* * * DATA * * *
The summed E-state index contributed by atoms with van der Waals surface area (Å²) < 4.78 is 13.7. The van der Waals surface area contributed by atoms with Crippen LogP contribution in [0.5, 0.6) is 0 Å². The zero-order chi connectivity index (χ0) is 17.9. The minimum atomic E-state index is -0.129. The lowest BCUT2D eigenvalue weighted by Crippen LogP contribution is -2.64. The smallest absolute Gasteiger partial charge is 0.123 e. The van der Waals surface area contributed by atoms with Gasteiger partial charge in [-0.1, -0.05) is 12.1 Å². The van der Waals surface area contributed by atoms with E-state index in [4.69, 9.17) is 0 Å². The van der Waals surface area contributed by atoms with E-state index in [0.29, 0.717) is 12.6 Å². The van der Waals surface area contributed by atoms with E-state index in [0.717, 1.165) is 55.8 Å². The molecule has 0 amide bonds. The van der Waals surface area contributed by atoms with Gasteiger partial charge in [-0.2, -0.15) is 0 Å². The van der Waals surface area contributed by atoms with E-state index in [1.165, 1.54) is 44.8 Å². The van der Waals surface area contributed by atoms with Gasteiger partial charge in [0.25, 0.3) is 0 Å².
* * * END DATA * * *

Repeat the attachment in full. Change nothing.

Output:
The summed E-state index contributed by atoms with van der Waals surface area (Å²) < 4.78 is 13.7. The van der Waals surface area contributed by atoms with Crippen LogP contribution in [0.5, 0.6) is 0 Å². The zero-order chi connectivity index (χ0) is 17.9. The minimum atomic E-state index is -0.129. The lowest BCUT2D eigenvalue weighted by Crippen LogP contribution is -2.64. The smallest absolute Gasteiger partial charge is 0.123 e. The van der Waals surface area contributed by atoms with Gasteiger partial charge in [-0.1, -0.05) is 12.1 Å². The van der Waals surface area contributed by atoms with E-state index in [4.69, 9.17) is 0 Å². The van der Waals surface area contributed by atoms with E-state index in [0.29, 0.717) is 12.6 Å². The van der Waals surface area contributed by atoms with E-state index in [0.717, 1.165) is 55.8 Å². The molecule has 0 amide bonds. The van der Waals surface area contributed by atoms with Gasteiger partial charge in [-0.2, -0.15) is 0 Å². The van der Waals surface area contributed by atoms with E-state index in [1.165, 1.54) is 44.8 Å². The van der Waals surface area contributed by atoms with Gasteiger partial charge in [0.25, 0.3) is 0 Å².